DNS records are mapping files or systems that tell a DNS server to which IP address a particular domain is associated with. It also tells DNS servers how to handle requests that are being sent to each domain name. For example, when you type www.exampledomain.com into your browser and press Enter, the DNS will translate it to the exact IP address where the domain is hosted.
DNS Syntax Types Explained
Different strings of letters are used to dictate the DNS server actions. These letters are called DNS syntax. Below you will see a list of various DNS syntax with a short explanation of usage and meaning of each:
The “A” record stands for Address and it is the most basic type of DNS syntax. It indicates an actual IP address to a domain. The “AAAA” record (also known as IPV6 address) points a hostname to a 128-bit Ipv6 address. Regular DNS addresses are mapped for 32-bit IPv4 addresses.
The “CNAME” record stands for Canonical Name and its role is to make one domain an alias of another domain. CNAME is often used to associate new subdomains with an existing domain's A record.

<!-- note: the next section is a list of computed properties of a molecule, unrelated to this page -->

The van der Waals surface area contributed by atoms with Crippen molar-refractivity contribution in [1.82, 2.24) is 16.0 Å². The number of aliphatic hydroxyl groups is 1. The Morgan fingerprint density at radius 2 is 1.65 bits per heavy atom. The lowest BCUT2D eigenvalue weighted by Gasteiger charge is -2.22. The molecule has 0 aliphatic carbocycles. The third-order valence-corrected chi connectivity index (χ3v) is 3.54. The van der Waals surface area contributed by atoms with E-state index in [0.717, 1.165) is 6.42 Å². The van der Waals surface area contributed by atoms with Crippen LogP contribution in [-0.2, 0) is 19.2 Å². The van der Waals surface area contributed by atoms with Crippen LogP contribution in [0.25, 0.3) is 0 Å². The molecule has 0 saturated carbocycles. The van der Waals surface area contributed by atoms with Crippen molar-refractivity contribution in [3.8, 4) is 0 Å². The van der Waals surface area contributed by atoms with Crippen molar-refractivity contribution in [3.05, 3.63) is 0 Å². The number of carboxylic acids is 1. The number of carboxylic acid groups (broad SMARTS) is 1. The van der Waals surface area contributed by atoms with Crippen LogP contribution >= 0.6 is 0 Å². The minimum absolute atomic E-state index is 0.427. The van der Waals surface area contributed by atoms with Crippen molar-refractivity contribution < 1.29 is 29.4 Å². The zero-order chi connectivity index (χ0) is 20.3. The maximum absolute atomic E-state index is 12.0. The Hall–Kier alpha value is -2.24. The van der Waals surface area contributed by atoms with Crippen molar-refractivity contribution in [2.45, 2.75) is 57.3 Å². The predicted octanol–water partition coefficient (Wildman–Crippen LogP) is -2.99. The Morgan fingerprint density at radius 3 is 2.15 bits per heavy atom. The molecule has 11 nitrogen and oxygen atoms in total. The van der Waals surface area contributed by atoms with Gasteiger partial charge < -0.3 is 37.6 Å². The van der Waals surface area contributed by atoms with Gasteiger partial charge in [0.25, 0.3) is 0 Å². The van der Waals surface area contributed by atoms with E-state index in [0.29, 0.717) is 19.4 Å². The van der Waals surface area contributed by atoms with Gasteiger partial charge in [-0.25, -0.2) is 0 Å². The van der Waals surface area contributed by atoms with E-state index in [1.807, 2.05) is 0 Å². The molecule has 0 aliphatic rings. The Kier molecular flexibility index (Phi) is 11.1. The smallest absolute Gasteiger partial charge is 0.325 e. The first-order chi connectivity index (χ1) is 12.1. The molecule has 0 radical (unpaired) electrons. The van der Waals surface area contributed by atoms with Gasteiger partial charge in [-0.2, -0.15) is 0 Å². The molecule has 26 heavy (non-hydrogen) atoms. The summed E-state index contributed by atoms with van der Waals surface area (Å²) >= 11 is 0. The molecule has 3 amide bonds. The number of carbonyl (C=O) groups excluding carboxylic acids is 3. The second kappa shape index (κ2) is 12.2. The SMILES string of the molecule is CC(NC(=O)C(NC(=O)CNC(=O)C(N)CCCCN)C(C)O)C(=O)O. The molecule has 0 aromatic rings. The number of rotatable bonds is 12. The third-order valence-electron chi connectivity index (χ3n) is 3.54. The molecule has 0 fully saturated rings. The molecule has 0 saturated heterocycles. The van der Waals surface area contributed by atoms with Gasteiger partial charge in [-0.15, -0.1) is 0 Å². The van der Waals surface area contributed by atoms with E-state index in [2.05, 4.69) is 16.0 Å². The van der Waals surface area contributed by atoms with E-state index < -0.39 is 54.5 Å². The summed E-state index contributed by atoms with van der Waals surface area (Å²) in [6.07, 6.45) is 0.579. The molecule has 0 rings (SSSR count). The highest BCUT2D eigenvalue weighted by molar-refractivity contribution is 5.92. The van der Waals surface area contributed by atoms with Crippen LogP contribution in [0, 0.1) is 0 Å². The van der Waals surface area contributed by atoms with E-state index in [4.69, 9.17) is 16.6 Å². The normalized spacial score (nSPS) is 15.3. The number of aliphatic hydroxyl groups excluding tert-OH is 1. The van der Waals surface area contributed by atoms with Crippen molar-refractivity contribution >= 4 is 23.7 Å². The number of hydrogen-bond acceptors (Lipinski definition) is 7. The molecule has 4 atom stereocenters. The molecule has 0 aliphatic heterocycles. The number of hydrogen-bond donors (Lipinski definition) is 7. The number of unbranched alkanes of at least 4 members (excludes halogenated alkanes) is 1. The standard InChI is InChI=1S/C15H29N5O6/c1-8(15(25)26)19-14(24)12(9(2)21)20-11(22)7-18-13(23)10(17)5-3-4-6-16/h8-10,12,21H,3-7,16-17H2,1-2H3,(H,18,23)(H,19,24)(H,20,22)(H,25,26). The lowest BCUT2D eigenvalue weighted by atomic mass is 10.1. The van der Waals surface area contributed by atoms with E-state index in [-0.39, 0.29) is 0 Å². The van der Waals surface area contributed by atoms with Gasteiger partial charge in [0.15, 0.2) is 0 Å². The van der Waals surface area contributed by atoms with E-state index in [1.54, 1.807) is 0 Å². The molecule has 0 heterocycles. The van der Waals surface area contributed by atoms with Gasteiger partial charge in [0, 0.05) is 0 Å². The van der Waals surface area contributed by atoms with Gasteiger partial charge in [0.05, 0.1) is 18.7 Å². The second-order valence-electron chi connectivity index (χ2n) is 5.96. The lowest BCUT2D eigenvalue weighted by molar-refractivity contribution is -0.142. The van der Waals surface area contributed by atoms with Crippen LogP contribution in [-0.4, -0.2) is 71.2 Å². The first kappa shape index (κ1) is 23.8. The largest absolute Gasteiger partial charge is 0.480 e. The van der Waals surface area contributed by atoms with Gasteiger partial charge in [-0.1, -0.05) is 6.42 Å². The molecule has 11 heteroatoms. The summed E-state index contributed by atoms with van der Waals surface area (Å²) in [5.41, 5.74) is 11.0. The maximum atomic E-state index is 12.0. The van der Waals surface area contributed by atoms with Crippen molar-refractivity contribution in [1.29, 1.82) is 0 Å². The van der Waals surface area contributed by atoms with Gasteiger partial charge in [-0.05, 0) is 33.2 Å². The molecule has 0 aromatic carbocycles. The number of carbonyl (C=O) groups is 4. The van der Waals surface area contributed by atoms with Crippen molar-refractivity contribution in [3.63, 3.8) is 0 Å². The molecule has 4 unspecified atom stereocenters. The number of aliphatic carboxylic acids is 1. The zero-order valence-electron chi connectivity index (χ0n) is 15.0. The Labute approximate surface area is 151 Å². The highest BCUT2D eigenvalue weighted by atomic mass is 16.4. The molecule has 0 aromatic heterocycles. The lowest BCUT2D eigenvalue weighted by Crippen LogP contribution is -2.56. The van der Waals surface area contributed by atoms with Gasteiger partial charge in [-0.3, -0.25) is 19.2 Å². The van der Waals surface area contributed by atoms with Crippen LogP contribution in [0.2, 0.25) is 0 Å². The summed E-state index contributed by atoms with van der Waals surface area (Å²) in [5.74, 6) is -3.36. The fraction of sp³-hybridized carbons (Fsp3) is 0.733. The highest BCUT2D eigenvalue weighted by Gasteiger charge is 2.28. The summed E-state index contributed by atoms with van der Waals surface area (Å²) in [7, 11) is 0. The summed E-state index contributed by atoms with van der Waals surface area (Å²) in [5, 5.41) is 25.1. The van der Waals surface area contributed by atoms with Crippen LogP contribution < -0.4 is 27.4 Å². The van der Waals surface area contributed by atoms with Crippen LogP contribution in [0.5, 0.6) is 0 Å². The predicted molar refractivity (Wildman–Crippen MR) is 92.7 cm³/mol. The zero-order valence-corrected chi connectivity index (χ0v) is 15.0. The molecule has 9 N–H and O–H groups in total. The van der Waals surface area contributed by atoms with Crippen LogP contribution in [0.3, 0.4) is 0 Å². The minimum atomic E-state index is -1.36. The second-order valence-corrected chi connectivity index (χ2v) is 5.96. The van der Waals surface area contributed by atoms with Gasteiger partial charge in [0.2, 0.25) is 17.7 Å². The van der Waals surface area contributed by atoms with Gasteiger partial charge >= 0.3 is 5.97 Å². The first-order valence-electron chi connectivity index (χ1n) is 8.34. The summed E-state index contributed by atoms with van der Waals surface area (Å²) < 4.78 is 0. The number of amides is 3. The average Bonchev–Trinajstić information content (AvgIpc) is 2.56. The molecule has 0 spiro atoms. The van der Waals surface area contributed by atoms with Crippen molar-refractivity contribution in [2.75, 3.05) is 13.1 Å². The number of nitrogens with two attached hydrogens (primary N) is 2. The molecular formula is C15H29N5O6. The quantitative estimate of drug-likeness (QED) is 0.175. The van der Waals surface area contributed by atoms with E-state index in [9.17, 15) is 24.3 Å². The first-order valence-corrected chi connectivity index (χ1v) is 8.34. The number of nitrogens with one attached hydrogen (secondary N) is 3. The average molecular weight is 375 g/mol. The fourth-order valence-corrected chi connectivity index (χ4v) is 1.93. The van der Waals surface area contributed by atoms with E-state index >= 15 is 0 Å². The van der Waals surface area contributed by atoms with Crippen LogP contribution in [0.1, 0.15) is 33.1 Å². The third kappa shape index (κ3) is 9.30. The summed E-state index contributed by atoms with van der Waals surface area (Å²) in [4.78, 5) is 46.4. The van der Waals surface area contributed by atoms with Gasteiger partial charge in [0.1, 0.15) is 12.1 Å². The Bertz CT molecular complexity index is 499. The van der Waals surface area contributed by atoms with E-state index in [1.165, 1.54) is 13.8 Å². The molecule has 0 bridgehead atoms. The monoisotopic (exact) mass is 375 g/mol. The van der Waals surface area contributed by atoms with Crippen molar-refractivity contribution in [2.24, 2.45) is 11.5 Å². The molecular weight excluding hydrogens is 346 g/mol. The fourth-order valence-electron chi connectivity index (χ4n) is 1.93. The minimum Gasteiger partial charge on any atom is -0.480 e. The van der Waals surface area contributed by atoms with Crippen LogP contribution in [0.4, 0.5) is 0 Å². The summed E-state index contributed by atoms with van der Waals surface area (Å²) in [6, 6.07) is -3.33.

The “MX” or Mail Exchange record is primarily a mail exchange server list that is to be used for the domain.
The “PTR” record stands for Pointer Record. This DNS syntax is responsible for mapping an Ipv4 address to the CNAME on the host.
The “NS” record stands for Name Server and it indicates which Name Server is authoritative for the domain.
An “SOA” record stands for State of Authority. It is obviously one of the most important DSN records because it saves essential information such as the date of the domain’s last update and other changes and activities.
An “SRV” record stands for Service. It is used for defining a TCP service where the domain operates on.
A “TXT” record stands for Text. This DNS syntax lets the administrators insert any text they would like added into the DNS record. It is often used for denoting facts or information about the domain.